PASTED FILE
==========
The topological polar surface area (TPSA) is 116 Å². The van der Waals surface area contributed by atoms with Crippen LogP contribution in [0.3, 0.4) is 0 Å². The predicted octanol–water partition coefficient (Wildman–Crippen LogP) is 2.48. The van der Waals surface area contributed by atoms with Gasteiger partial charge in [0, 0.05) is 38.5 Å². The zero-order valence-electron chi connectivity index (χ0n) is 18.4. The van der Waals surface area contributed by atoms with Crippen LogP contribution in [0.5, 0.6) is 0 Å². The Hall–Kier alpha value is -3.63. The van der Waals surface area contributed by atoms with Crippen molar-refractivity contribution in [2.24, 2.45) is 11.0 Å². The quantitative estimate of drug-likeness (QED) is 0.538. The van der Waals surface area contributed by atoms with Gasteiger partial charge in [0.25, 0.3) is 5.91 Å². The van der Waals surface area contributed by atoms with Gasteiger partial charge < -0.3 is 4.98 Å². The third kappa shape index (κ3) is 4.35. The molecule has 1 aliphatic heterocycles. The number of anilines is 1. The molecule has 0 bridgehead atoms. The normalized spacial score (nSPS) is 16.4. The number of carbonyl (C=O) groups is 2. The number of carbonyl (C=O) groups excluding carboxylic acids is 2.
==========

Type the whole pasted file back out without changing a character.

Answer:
The topological polar surface area (TPSA) is 116 Å². The van der Waals surface area contributed by atoms with Crippen LogP contribution in [0.3, 0.4) is 0 Å². The predicted octanol–water partition coefficient (Wildman–Crippen LogP) is 2.48. The van der Waals surface area contributed by atoms with Gasteiger partial charge in [0, 0.05) is 38.5 Å². The zero-order valence-electron chi connectivity index (χ0n) is 18.4. The van der Waals surface area contributed by atoms with Crippen LogP contribution in [0.5, 0.6) is 0 Å². The Hall–Kier alpha value is -3.63. The van der Waals surface area contributed by atoms with Crippen molar-refractivity contribution in [2.24, 2.45) is 11.0 Å². The quantitative estimate of drug-likeness (QED) is 0.538. The van der Waals surface area contributed by atoms with Gasteiger partial charge in [0.25, 0.3) is 5.91 Å². The van der Waals surface area contributed by atoms with Gasteiger partial charge < -0.3 is 4.98 Å². The third kappa shape index (κ3) is 4.35. The molecule has 1 aliphatic heterocycles. The number of anilines is 1. The molecule has 0 bridgehead atoms. The normalized spacial score (nSPS) is 16.4. The number of carbonyl (C=O) groups is 2. The number of carbonyl (C=O) groups excluding carboxylic acids is 2.